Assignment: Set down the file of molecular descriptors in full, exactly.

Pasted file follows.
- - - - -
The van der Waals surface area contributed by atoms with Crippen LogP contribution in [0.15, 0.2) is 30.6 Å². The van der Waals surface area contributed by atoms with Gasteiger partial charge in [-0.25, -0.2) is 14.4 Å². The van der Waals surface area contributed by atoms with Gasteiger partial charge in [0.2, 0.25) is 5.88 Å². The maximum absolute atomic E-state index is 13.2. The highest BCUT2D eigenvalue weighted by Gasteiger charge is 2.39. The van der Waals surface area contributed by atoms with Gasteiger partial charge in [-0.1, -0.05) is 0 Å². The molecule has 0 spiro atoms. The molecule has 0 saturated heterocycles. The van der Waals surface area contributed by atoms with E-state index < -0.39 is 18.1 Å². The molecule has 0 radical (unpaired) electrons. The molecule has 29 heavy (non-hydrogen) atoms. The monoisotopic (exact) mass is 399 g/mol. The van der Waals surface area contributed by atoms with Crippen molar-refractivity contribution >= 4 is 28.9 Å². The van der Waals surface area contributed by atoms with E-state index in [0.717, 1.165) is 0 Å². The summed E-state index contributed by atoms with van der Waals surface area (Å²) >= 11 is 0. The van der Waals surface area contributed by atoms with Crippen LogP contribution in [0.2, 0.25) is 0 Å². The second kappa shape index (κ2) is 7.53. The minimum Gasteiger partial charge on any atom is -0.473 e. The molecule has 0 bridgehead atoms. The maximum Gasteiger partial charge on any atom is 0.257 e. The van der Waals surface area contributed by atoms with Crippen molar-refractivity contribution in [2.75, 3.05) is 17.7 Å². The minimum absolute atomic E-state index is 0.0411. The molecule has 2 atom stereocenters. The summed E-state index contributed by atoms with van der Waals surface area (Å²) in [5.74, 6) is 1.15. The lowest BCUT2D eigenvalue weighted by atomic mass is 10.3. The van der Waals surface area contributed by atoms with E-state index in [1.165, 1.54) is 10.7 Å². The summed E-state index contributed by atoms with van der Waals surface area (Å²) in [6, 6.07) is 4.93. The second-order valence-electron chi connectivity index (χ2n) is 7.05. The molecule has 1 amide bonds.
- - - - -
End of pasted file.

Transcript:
The van der Waals surface area contributed by atoms with Crippen LogP contribution in [0.15, 0.2) is 30.6 Å². The van der Waals surface area contributed by atoms with Gasteiger partial charge in [-0.25, -0.2) is 14.4 Å². The van der Waals surface area contributed by atoms with Gasteiger partial charge in [0.2, 0.25) is 5.88 Å². The maximum absolute atomic E-state index is 13.2. The highest BCUT2D eigenvalue weighted by Gasteiger charge is 2.39. The van der Waals surface area contributed by atoms with Gasteiger partial charge in [-0.1, -0.05) is 0 Å². The molecule has 0 spiro atoms. The molecule has 0 saturated heterocycles. The van der Waals surface area contributed by atoms with E-state index < -0.39 is 18.1 Å². The molecule has 0 radical (unpaired) electrons. The molecule has 29 heavy (non-hydrogen) atoms. The monoisotopic (exact) mass is 399 g/mol. The van der Waals surface area contributed by atoms with Crippen molar-refractivity contribution >= 4 is 28.9 Å². The van der Waals surface area contributed by atoms with E-state index in [0.717, 1.165) is 0 Å². The summed E-state index contributed by atoms with van der Waals surface area (Å²) >= 11 is 0. The van der Waals surface area contributed by atoms with Crippen LogP contribution in [0.2, 0.25) is 0 Å². The second kappa shape index (κ2) is 7.53. The minimum Gasteiger partial charge on any atom is -0.473 e. The molecule has 0 bridgehead atoms. The maximum Gasteiger partial charge on any atom is 0.257 e. The van der Waals surface area contributed by atoms with Crippen molar-refractivity contribution in [2.75, 3.05) is 17.7 Å². The minimum absolute atomic E-state index is 0.0411. The molecule has 2 atom stereocenters. The summed E-state index contributed by atoms with van der Waals surface area (Å²) in [5.74, 6) is 1.15. The lowest BCUT2D eigenvalue weighted by atomic mass is 10.3. The van der Waals surface area contributed by atoms with E-state index in [1.165, 1.54) is 10.7 Å². The summed E-state index contributed by atoms with van der Waals surface area (Å²) in [6, 6.07) is 4.93. The second-order valence-electron chi connectivity index (χ2n) is 7.05. The molecule has 1 amide bonds.